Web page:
Craig is one of NZ's leading Surf photographers - and has been in the industry for 20+ years. A self-confessed gear junkie Craig is always looking for ways to improve the way he shoots or find a new and different angle.
Where are you based?
I'm out at Piha Beach, on the West Coast behind the Waitakere Ranges, it's been home for over 20years, and for the last 5 I've been able to base my work from home.
When did you first pick up a camera and what was it?
It was a long time ago now! Part of my 6th Form Art portfolio was a black and white study of my first new surfboard (clearly I haven't moved on very far!) - that was 1986! It was a friend's mum's Nikon SLR with a cool hippie embroidered strap. My art teacher loved the shots, and that encouragement really stuck with me. I bumped into her in the street some 15 years later; she was so stoked I'd followed photography, she kind of did the 'yeah I knew you would' nod.
Tell us a little about your style of photography.
For the last 25years my specialty has been surfing. I landed the job as New Zealand Surfing Magazine's photographer in 1993, and I stayed there for 15 years, so my style is very editorially based. I'm not a studio guy- while lighting fascinates me; I only own one light and hardly ever use my speedlite.
The majority of surf shots you see are taken from the beach using a telephoto like a 500mm or 600mm and often with an extender added. This gives you a nice tight crop, which was a huge drive in surf photography through the '80's and 90's, but the long lenses compresses the view, it squashes the foreground into the background and make things look flat and 2D.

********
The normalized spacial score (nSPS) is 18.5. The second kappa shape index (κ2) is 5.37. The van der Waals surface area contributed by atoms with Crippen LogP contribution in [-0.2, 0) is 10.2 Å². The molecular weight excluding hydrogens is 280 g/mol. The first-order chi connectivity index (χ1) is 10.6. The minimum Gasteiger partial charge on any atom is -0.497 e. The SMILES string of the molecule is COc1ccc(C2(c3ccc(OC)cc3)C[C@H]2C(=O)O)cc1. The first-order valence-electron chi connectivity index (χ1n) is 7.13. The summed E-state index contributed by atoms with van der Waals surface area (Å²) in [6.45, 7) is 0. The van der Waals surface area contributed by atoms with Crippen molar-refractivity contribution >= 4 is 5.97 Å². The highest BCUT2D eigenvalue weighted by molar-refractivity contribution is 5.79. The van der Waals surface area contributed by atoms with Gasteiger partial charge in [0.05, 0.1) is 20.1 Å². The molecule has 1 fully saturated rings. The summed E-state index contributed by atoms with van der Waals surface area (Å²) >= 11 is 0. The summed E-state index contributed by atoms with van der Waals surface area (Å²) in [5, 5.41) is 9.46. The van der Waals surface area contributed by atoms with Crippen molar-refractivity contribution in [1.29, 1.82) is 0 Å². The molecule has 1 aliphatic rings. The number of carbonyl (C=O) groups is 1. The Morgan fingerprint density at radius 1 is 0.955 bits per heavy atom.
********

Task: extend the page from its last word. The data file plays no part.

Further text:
I needed an angle that was different, so in 1994 I started swimming out into the surf with a Canon EOS 5 and a 28mm in a water housing. This gave the magazine a huge point of difference at the time but also set me apart, because no one else was shooting from the water in NZ (although people had in the past). For a time I was NZ's best surf water photographer, I was also NZ's worst, hahaha.
Shooting from the beach with a tele-photo lens is the bread and butter of surf photography, you get the job done, you're nailing the action, but you are a viewer looking into a scene.
Shooting from the water is more exciting as you are participating in the action, you're in the barrel with the surfer- you are sharing the 'stoke', the danger, the energy, you're more immersed and engaged literally and figuratively. But your hit rate is way, way lower, so part of being a surf photographer is assessing the surf conditions and making the call as to which angle is the best use of your time.
What gear do you use?
5DmkIII - I love the dynamic range this body yields.
EF 500mm F4.0L - My workhorse beach lens, so sharp, sharper and lighter than my old 600mm F4.0L for sure.
EF 300mm F2.8L - My boat lens, this is what I use for shooting surfing from a reef pass in a boat.
EF 70-200 F2.8L - What pro doesn't have to own one of these - the great all rounder.